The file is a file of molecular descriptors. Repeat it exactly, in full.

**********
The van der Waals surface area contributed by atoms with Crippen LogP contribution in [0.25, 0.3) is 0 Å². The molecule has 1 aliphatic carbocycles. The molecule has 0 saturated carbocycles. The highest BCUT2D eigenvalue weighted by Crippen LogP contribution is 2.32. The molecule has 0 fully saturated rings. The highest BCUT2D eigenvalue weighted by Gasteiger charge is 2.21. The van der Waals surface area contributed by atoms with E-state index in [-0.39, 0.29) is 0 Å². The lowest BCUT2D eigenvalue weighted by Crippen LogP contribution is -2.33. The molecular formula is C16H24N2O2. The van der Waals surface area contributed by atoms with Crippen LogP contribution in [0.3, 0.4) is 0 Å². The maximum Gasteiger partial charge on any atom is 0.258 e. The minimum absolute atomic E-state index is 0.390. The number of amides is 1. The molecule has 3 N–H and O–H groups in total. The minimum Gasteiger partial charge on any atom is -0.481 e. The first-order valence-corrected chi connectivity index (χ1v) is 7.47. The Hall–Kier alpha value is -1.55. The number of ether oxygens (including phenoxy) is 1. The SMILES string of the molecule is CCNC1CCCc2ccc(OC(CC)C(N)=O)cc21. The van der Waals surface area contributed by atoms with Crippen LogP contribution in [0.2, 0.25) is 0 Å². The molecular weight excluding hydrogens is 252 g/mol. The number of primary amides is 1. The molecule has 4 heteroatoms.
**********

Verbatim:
The van der Waals surface area contributed by atoms with Crippen LogP contribution in [0.25, 0.3) is 0 Å². The molecule has 1 aliphatic carbocycles. The molecule has 0 saturated carbocycles. The highest BCUT2D eigenvalue weighted by Crippen LogP contribution is 2.32. The molecule has 0 fully saturated rings. The highest BCUT2D eigenvalue weighted by Gasteiger charge is 2.21. The van der Waals surface area contributed by atoms with E-state index in [-0.39, 0.29) is 0 Å². The lowest BCUT2D eigenvalue weighted by Crippen LogP contribution is -2.33. The molecular formula is C16H24N2O2. The van der Waals surface area contributed by atoms with Crippen LogP contribution in [0.3, 0.4) is 0 Å². The maximum Gasteiger partial charge on any atom is 0.258 e. The minimum absolute atomic E-state index is 0.390. The number of amides is 1. The molecule has 3 N–H and O–H groups in total. The minimum Gasteiger partial charge on any atom is -0.481 e. The first-order valence-corrected chi connectivity index (χ1v) is 7.47. The Hall–Kier alpha value is -1.55. The number of ether oxygens (including phenoxy) is 1. The SMILES string of the molecule is CCNC1CCCc2ccc(OC(CC)C(N)=O)cc21. The van der Waals surface area contributed by atoms with Crippen LogP contribution in [0.2, 0.25) is 0 Å². The molecular weight excluding hydrogens is 252 g/mol. The number of primary amides is 1. The molecule has 4 heteroatoms.